"Part of it is enjoyable. I have these incredible mentors. I work with these incredible people in the Church and in the community. You can't buy an opportunity like that."
He also thinks that as a professor of social teaching he has to teach by example, otherwise the teaching, and the professor, would lose credibility.
Born in New York City in 1947, McKeon began his community involvement in 1973 as a lay volunteer with the Jesuits volunteer corps in Montana. After a year with the group, he moved to northern British Columbia to volunteer as a teacher with the Frontier Apostolate, a group that recruited volunteer teachers for the Catholic school system.
In mid-1974 he moved to Edmonton to study for the priesthood at St. Joseph's Seminary. The venture only lasted until early 1977, when McKeon realized he wasn't called to be a priest.
From the seminary he moved to the inner city to live in community with a group of lay people and a Scarboro Missions priest. There he met and married his wife Mary Amerongen, a Catholic social activist who was then staff member with the Canadian Catholic Organization for Development and Peace. Together their raised their twin daughters, Sara and Margaret, both 22.
Soon after his arrival in the neighbourhood McKeon helped establish the Innroads Housing Cooperative, of which there are now four buildings shared by numerous families and individuals.
McKeon and his family have lived in one of the co-op houses for more than 20 years and still share it with other members of the co-op.
In the early 1980s, shocked by the increasing lack of proper housing, he organized the community and got the Inner City Housing Society started. Today the non-profit society houses over 200 people in 11 projects.
More recently, McKeon has been one of the "brains" behind the Edmonton Community Land Trust, another cooperative effort to provide affordable housing, a scheme that makes it possible for people on limited incomes to own their own homes, and at the same time, restores properties which may otherwise become derelict.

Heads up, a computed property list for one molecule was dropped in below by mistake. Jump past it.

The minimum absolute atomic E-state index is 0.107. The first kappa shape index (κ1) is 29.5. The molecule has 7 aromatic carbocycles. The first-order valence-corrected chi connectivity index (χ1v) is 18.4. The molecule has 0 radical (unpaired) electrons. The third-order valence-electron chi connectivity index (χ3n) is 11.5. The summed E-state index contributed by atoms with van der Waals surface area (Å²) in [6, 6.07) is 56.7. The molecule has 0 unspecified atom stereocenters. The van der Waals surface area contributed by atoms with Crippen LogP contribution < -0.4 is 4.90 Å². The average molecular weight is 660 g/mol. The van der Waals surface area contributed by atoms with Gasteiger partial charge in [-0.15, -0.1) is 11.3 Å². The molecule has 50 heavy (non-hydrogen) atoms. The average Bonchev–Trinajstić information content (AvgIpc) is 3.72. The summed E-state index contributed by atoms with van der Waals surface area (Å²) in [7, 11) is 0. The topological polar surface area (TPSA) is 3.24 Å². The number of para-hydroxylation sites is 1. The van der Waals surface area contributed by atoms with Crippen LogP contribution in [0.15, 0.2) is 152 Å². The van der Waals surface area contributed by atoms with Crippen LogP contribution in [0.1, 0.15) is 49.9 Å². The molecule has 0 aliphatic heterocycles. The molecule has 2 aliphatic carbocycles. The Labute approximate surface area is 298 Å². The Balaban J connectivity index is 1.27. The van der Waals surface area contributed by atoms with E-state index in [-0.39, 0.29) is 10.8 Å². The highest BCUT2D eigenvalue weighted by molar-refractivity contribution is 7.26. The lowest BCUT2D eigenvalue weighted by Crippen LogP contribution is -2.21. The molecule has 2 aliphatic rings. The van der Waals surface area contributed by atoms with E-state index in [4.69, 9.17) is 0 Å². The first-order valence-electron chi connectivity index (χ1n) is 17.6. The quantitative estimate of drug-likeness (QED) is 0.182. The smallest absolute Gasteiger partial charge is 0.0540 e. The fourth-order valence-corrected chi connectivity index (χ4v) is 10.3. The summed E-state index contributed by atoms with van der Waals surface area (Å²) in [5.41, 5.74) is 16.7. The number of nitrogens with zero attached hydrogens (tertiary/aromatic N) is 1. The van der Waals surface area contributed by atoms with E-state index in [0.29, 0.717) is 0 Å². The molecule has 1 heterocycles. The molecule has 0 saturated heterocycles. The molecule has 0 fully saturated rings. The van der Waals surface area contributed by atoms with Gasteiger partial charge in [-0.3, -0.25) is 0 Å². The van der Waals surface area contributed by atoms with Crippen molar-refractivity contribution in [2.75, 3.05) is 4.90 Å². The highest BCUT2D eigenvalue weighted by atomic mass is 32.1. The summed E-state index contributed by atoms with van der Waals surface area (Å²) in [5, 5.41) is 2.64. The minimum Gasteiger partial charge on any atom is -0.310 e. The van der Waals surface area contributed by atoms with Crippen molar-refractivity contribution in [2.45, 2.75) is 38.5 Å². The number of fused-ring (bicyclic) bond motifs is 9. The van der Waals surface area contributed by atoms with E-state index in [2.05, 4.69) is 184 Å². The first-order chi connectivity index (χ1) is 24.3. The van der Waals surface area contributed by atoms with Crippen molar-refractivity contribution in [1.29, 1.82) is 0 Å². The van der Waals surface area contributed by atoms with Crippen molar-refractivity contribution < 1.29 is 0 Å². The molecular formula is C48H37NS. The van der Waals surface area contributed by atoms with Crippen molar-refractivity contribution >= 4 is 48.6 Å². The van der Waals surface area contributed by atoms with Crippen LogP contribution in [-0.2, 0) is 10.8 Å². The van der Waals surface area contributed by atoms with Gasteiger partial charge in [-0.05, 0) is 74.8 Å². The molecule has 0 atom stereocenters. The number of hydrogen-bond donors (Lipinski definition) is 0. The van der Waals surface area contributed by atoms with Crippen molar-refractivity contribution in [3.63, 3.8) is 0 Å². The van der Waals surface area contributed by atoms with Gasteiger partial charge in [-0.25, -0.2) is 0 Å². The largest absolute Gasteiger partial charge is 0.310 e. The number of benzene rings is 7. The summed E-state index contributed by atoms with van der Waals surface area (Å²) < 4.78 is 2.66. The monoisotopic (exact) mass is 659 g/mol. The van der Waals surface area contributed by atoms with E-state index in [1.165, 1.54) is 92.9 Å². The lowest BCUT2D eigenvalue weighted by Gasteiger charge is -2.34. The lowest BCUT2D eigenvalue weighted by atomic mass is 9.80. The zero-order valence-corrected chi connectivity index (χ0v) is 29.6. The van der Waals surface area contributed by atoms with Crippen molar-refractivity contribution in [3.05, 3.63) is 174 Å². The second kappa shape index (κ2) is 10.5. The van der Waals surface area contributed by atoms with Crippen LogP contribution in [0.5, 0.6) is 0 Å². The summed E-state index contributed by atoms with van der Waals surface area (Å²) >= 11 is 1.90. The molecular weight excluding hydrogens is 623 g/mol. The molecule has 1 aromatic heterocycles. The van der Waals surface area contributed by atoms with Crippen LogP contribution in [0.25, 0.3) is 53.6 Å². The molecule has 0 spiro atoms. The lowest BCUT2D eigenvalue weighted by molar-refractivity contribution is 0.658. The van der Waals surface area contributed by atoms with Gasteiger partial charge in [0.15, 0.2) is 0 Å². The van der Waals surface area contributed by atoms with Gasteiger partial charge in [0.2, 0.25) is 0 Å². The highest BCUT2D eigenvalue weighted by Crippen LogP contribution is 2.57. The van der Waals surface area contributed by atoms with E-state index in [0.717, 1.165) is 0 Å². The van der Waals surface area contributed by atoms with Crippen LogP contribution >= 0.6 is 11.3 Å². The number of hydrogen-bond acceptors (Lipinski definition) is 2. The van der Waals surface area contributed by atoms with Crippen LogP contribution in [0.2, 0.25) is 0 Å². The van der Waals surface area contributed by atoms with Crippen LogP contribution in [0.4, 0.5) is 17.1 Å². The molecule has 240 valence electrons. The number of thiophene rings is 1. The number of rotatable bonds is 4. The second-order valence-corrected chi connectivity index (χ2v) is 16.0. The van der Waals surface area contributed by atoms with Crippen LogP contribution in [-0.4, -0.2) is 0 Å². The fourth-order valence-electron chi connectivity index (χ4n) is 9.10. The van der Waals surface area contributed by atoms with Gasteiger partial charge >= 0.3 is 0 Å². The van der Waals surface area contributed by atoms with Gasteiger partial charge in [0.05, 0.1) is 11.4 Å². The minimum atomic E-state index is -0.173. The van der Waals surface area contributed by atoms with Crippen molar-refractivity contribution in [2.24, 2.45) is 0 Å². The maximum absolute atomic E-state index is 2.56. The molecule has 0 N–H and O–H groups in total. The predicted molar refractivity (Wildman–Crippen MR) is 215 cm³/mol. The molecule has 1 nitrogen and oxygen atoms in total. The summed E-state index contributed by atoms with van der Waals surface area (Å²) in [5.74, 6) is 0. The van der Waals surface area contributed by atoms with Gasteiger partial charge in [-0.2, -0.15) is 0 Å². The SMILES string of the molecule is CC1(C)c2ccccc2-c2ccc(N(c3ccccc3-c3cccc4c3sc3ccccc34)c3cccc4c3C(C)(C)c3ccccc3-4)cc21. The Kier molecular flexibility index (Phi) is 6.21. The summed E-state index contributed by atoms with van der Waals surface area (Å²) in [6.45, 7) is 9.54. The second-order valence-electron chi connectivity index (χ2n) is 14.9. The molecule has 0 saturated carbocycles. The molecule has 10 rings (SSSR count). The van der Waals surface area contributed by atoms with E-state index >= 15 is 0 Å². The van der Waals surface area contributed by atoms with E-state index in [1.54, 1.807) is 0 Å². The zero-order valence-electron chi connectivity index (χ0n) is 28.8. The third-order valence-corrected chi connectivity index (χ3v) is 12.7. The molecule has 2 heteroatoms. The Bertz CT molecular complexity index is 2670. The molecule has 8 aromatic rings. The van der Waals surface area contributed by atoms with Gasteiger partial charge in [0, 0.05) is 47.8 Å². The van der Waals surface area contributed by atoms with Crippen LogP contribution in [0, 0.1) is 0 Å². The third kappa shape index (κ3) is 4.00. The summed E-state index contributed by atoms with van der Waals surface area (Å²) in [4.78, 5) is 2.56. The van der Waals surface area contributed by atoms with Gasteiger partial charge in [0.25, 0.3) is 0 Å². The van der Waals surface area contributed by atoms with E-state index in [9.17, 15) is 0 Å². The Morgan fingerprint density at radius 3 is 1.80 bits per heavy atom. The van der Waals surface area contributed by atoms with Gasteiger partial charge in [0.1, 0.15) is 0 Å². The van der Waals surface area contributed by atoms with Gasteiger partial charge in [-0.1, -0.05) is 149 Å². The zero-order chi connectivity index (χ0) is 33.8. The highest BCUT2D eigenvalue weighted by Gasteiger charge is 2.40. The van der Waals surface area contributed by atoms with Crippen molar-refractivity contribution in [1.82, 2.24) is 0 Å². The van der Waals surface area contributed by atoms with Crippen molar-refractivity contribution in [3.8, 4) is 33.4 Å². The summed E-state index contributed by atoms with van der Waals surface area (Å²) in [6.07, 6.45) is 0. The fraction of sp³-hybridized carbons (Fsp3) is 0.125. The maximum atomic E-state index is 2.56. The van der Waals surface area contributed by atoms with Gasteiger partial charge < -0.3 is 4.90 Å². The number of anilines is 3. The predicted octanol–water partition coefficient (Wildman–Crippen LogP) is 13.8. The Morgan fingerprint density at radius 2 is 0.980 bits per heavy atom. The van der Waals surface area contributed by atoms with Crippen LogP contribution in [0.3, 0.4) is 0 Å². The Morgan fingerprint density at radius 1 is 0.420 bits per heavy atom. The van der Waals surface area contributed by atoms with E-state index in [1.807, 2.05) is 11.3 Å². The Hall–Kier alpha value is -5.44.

In 1977 McKeon joined Father Duncan MacDonnell and other Catholics in setting up the Social Justice Commission of the Edmonton Archdiocese. He became the commission's first staffperson, serving in that position for 12 years.
Under his leadership, the commission became a powerful advocate for labour rights, native rights, medicare, the poor and the unemployed. Through the commission McKeon also helped start up the Edmonton Food Bank, the first food bank in Canada.
He credits the commission with helping "shape the social conscience of the Church" and with "making social justice an integral part of being Church."
In the early 1990s, McKeon led the community into organizing the Edmonton Community Loan Fund, an organization that raises funds and make them available to needy individuals and groups to start up small businesses. So far the fund has given over 80 loans and has in excess of half a million dollars.
"This is another example of trying to put Catholic social teaching in action," he said. "It's building community."